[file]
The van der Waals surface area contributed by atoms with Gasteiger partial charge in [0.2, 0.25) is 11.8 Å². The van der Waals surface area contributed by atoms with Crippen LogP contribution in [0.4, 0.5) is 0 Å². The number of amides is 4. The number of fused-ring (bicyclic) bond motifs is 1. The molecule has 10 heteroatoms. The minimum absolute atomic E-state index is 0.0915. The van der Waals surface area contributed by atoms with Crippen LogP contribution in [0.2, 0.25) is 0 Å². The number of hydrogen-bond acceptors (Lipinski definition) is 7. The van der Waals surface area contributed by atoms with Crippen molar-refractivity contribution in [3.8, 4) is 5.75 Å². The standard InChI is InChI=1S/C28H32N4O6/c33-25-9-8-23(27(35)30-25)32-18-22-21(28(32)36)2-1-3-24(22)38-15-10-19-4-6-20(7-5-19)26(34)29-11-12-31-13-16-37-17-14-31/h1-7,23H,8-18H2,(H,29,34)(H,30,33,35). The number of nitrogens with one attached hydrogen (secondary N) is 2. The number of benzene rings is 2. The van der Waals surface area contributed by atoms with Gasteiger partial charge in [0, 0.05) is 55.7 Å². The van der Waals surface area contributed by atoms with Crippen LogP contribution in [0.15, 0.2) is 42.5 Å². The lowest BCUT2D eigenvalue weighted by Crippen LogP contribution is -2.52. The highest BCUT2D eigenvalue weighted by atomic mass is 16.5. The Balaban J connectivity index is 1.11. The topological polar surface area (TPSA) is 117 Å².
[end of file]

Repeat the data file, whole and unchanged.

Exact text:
The van der Waals surface area contributed by atoms with Gasteiger partial charge in [0.2, 0.25) is 11.8 Å². The van der Waals surface area contributed by atoms with Crippen LogP contribution in [0.4, 0.5) is 0 Å². The number of amides is 4. The number of fused-ring (bicyclic) bond motifs is 1. The molecule has 10 heteroatoms. The minimum absolute atomic E-state index is 0.0915. The van der Waals surface area contributed by atoms with Crippen LogP contribution in [0.2, 0.25) is 0 Å². The number of hydrogen-bond acceptors (Lipinski definition) is 7. The van der Waals surface area contributed by atoms with Crippen molar-refractivity contribution in [3.8, 4) is 5.75 Å². The standard InChI is InChI=1S/C28H32N4O6/c33-25-9-8-23(27(35)30-25)32-18-22-21(28(32)36)2-1-3-24(22)38-15-10-19-4-6-20(7-5-19)26(34)29-11-12-31-13-16-37-17-14-31/h1-7,23H,8-18H2,(H,29,34)(H,30,33,35). The number of nitrogens with one attached hydrogen (secondary N) is 2. The number of benzene rings is 2. The van der Waals surface area contributed by atoms with Gasteiger partial charge in [0, 0.05) is 55.7 Å². The van der Waals surface area contributed by atoms with Crippen LogP contribution in [0.15, 0.2) is 42.5 Å². The lowest BCUT2D eigenvalue weighted by Crippen LogP contribution is -2.52. The highest BCUT2D eigenvalue weighted by atomic mass is 16.5. The Balaban J connectivity index is 1.11. The topological polar surface area (TPSA) is 117 Å².